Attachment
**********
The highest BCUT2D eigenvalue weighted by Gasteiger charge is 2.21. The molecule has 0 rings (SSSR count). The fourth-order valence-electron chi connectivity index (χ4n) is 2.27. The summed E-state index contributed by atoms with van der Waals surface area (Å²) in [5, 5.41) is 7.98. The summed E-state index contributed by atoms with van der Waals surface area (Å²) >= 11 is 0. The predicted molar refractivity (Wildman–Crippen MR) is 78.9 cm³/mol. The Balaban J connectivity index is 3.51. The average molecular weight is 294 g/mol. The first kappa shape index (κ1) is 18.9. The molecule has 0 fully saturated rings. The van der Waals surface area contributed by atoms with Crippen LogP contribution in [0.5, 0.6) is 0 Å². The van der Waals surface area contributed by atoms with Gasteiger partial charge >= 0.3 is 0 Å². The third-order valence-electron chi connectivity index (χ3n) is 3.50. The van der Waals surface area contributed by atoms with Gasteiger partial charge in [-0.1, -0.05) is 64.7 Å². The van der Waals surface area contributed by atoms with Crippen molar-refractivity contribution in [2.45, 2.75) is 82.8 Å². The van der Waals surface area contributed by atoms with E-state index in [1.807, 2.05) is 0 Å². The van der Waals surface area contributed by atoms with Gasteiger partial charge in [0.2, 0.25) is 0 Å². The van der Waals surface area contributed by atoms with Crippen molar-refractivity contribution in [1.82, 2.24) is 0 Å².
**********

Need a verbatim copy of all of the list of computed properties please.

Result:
The highest BCUT2D eigenvalue weighted by Gasteiger charge is 2.21. The molecule has 0 rings (SSSR count). The fourth-order valence-electron chi connectivity index (χ4n) is 2.27. The summed E-state index contributed by atoms with van der Waals surface area (Å²) in [5, 5.41) is 7.98. The summed E-state index contributed by atoms with van der Waals surface area (Å²) >= 11 is 0. The predicted molar refractivity (Wildman–Crippen MR) is 78.9 cm³/mol. The Balaban J connectivity index is 3.51. The average molecular weight is 294 g/mol. The first kappa shape index (κ1) is 18.9. The molecule has 0 fully saturated rings. The van der Waals surface area contributed by atoms with Crippen LogP contribution in [0.5, 0.6) is 0 Å². The van der Waals surface area contributed by atoms with Gasteiger partial charge >= 0.3 is 0 Å². The third-order valence-electron chi connectivity index (χ3n) is 3.50. The van der Waals surface area contributed by atoms with Gasteiger partial charge in [-0.1, -0.05) is 64.7 Å². The van der Waals surface area contributed by atoms with Crippen molar-refractivity contribution in [2.45, 2.75) is 82.8 Å². The van der Waals surface area contributed by atoms with E-state index in [1.807, 2.05) is 0 Å². The van der Waals surface area contributed by atoms with Gasteiger partial charge in [0.2, 0.25) is 0 Å². The van der Waals surface area contributed by atoms with Crippen molar-refractivity contribution in [1.82, 2.24) is 0 Å².